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This American Life caves to Apple Corp, swaps Mike Daisey Chinese factory horror story for Marketplace puff spin

This American Life host Ira Glass tried to pull an Oprah on playwright Mike Daisey, to dress him down on creative license Daisey took with an excerpt of a monolog aired on TAL titled Mr. Daisey and the Apple Factory. The debunking came courtesy of American Public Media's laughable "Marketplace" Wall Street PR engine, which Glass pretended were reliable experts on the subject of China's apparently resolved labor abuses. That's not even funny. This "retraction" reeks even upwind, and Apple's having become the most highly valued corporation probably explains Glass's uncharacteristically virulent condemnation. Shameful is what it was, and I hold it unforgivable, for the pretend-affable Glass, so-called folk archivist, to scuttle someone else's too successful artistic quest for fundamental truth. 31891

Not a tribute to Steve Jobs, just a sad note. Nicola Tesla or Thomas Edison?

I'm more than a reluctant adherent to Apple technology, and am personally saddened at the death of Steve Jobs. Was he only 56? I assumed by his accomplishment that he was decades older. But my sadness is probably selfishly motivated, as a suspect of Apple acolytes, believing that Apple's fruitfulness was owed chiefly to its larger-than-life leader, so a return to Jobless Apple means no more candy. But Jobs wasn't larger than life really, he seems to have led less than a life. The fact that Steve Jobs was unable to discuss his cancer for fear of rocking the markets and hurting his company's stock value, betrays the preoccupation he had with the bottom line. One of the richest persons in the world, who'd influenced so many lives in an incredibly personal way, went to his death a mystery. And while convention may hold that's it's too early for heresies before the wake, accelerated Twitter lag means a post mortem enforced deference for Steve Jobs has probably already expired. 28185

What happens to Outsourced (Steve) Jobs workers…

a Taiwan manufacturer of touch-screens ordered a switch from wood alcohol as a cleaning solvent to n-hexane. Hexane is a petrochemical that's more volatile than gasoline (octane) but won't dissolve plastic and rubber like the in-between number heptane. Think mono, di, tri, tetra, penta, hexa, hepta, octa as one through eight. The reason for using the carcinogenic chemical, brain-cell eating chemical? It dries faster than alcohol. Not much, but some, and made a measurable difference in production. Profit is everything, workers, well, they're a dime a dozen. The iPad markets $459 retail. The 137 workers who had the "side effects" severely enough to require medical intervention, produced thousands of these every day. What percentage of the profit margin did they receive just for their work? Those are the wage and safety issues the Bush-appointed-but-never-revamped Department of Labor Exploitative Practices say are "over regulated" and job killers. As opposed to Worker Killers like toxic chemicals. The Hexane evaporates faster than alcohol and tweaked production by about 20%. Just, you know, at the cost of Human Lives. Which, had the practice continued, it would have been deadly. Apple, in their annual report, did say that they (text below) had ordered WinTek, the company which subcontracted the production, to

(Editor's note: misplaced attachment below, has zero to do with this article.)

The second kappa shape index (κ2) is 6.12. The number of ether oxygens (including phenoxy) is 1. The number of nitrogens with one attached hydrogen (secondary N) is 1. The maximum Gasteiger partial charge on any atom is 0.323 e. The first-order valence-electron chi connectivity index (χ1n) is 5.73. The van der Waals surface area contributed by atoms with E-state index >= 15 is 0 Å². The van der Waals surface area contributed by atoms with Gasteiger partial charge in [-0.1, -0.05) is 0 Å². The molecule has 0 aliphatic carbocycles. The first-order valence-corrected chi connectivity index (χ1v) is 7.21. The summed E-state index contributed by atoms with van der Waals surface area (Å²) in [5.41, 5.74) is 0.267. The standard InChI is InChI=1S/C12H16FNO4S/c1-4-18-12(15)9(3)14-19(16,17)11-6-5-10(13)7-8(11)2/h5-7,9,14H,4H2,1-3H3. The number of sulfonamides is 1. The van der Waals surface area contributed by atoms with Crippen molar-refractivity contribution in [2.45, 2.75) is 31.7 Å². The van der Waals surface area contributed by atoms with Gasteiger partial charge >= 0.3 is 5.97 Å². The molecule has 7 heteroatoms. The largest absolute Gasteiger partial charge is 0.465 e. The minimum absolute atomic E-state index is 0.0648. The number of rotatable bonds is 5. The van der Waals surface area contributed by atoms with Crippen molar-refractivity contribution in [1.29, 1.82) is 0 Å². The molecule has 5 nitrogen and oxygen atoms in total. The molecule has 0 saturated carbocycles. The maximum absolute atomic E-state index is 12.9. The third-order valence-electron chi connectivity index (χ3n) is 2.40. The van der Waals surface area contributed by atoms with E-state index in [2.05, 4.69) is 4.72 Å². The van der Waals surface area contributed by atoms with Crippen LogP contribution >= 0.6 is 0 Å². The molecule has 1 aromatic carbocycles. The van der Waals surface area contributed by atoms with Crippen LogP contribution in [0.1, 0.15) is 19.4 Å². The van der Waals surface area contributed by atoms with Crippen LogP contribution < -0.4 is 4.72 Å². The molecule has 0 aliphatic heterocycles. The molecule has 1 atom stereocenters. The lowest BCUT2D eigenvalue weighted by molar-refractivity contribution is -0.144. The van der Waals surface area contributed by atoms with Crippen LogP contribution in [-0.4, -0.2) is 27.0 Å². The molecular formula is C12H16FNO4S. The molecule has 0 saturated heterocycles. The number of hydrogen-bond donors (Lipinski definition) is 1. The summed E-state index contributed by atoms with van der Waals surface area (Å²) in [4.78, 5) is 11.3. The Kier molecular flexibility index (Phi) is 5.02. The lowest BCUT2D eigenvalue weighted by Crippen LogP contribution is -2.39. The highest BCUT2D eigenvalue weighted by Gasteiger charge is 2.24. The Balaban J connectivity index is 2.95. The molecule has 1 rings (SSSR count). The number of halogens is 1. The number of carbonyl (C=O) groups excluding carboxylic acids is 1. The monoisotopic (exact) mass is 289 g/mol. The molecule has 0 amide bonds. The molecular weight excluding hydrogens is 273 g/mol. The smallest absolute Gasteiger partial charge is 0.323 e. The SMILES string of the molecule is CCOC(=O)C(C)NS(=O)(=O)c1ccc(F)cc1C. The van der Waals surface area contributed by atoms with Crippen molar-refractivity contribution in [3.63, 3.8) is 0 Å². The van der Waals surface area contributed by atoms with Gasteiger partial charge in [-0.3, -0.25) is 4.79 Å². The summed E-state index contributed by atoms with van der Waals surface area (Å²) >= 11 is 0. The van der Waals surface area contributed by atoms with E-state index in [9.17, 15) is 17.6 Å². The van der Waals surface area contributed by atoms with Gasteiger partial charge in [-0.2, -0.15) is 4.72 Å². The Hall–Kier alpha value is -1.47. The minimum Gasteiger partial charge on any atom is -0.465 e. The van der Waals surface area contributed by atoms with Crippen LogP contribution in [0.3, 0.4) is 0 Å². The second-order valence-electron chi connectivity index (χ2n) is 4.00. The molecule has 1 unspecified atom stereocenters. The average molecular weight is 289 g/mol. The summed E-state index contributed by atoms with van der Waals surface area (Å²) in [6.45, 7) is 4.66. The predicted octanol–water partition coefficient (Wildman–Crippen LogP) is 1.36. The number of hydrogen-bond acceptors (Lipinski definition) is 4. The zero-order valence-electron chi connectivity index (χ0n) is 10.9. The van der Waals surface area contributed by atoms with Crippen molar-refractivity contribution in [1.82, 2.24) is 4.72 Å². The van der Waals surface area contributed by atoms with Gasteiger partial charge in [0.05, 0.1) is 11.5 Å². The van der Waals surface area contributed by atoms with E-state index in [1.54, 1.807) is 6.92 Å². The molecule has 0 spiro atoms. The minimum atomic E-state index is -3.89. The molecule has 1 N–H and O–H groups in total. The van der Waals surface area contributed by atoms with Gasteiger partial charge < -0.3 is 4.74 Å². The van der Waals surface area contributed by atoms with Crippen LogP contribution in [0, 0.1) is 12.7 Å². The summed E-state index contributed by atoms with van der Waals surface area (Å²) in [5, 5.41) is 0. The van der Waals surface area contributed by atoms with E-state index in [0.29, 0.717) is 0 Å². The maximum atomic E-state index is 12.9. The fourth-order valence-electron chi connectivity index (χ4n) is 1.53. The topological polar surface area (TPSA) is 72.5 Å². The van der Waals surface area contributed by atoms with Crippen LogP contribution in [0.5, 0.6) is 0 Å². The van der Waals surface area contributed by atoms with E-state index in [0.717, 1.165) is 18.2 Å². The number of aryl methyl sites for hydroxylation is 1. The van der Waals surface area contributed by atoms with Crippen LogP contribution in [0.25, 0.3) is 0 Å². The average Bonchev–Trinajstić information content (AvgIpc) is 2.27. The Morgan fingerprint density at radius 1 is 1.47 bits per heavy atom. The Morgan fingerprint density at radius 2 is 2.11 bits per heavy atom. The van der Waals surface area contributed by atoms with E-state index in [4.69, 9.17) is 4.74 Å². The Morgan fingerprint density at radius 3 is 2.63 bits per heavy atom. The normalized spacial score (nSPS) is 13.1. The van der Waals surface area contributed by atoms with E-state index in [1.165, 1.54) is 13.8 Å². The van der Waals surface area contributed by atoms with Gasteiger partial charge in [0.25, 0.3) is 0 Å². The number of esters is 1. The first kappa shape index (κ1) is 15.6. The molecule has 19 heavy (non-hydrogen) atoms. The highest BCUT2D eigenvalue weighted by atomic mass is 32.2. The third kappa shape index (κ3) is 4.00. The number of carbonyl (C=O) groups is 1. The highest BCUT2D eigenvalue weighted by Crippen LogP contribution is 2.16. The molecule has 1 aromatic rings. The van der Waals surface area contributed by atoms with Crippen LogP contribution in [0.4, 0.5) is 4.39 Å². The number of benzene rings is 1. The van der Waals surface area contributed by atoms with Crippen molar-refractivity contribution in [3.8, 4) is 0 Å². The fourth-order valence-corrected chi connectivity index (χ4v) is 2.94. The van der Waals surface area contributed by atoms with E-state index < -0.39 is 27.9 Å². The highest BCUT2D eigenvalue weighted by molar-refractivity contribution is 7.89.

As Wikileaks threatens establishment, Apple wields sledgehammer FOR 1984

Remember when Apple pretended to be the defiant sledgehammer to 1984? Today as Julian Assange swings the hammer, Apple joins its big brothers on the giant screen as it removes the Wikileaks app for iPones and iPads. Did you think there were any heroes in the corporate firmament? Amazon, Paypal, Visa, Mastercard, now Apple, nobody wants YOU to get un-manipulated news. But here Steve Jobs has missed an innovation bigger than he has ever rolled out. For man's innate curiosity about himself, Wikileaks has become the reason to get up in the morning. Every new day is a chance to learn or confirm something you intuited about the facade erected around you. Odd, but isn't that what the NEWS used to do? 20962

$35 iNDIApad running Linux reveals iPad users pay for intellectual property

While MIT has been racing to design the world's first $100 computer, India has performed an end-run at a third the price, and it's a tablet no less. Running with open-source software, as genuine volks-werks will, the iNDIAPAD will reach third world schoolchildren for $35, developers at the India Institute of Science hope even as low as $10. Absent keypad and hand crank, but with camera, touchscreen and wireless. Which begs the question of course, what indispensable features drive Apple prices? Bill Gates earned his fortune on them. Patents.

Who is making a list, checking it twice

I know, right? Why won't her boyfriend take his new Playstation online, where obviously all the fun is? "What's wrong with him?!" The Sony PS3 spokesman commiserates, but he's an interested party. So what's up? Well, we have a clue this week with the Xbox. 11491

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